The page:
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Old 01-30-2012, 07:33 PM
 
3,576 posts, read 5,902,769 times
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Quote:
Originally Posted by accufitgolf View Post
All of this based on your nipper attending a better kindergarten?
Yes. People think this way.

My brother just took a 300k lost. Yes. He brought for $1million in 2005. And sold he beautiful home for $720k plus real estate fees. Means over $300k lost.

He didn't like the schools district his daughter was to attend. His daughter is 4 years old now and will turn 5 in September.

So he sold and buying another $1million dollar home 7 miles away. Supposedly he says this new home would have cost him 1.3-1.4 million at peak prices. Whatever.

I tried to talk him out of it but his wife was adamant about not putting their daughter in a poorer performing school. Private school would have been cheaper than taking a $300k hit.
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Old 01-31-2012, 05:44 AM
 
5 posts, read 13,749 times
Reputation: 11
Quote:
Originally Posted by accufitgolf View Post
All of this based on your nipper attending a better kindergarten?
I have two kids, one that will be in kindergarten this year, and one next year. the year after that, they'll be in first grade, then second, etc. it's not just for kindergarten.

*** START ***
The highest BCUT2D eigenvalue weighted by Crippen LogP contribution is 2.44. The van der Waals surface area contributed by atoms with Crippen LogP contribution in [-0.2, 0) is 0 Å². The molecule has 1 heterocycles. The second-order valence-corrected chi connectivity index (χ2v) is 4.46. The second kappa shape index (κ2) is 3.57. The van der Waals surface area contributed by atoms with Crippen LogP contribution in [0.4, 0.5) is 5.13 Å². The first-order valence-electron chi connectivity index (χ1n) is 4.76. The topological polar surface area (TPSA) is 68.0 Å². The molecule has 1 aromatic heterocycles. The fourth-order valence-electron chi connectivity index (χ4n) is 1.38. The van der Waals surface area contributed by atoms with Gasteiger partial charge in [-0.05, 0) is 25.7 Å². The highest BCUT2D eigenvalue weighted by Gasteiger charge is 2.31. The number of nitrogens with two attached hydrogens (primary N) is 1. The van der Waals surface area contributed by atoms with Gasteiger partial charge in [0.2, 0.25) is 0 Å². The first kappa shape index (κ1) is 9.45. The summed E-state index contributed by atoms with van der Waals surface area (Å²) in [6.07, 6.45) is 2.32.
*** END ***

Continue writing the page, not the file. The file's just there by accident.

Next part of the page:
we've been in our home for 6 years and our school district has gone downhill. we're hoping to give our kids every chance to be successful, including improving their environment in a better school district.

thanks for all the replies everyone.
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Old 01-31-2012, 06:07 AM
 
5,463 posts, read 5,781,296 times
Reputation: 1803
Quote:
Originally Posted by lovesMountains View Post
Sorry, no, this is not possible. You owe your lender a lot of money. He is not going to let you out of that.

Getting a new home requires getting a new mortgage, and with this kind of debt you will not qualify.

Your choices are...

Stay in the home

Find a renter to pay you enough rent to cover your mortgage

Sell it for the $315,000 and make up the rest you owe to the lender out of your own pocket.

Or, walk away from the home - which will ruin your credit and keep you from getting another loan for years.
Add :
stop paying the mortgage and use that as leverage to try to negotiate a short sale with your lender
sit tight and see how the various ideas for principal reductions shake out

Not that I recommend either, but they're alternatives to consider
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Old 01-31-2012, 09:14 AM
 
Location: Chicago
3,260 posts, read 4,504,271 times
Reputation: 3990
What is to stop someone from renting their house out and using the rent to cover the mortgage while meanwhile buying the house they really want? Once the have the new house, just stop paying the mortgage on the property rented out?

Obviously, this is morally wrong, but it is exactly what my former next door neighbors did. The house was sold as a short sale after they had their new house and decided not to pay for the old one anymore.

A person doesn't need a great credit score to live a cash lifestyle.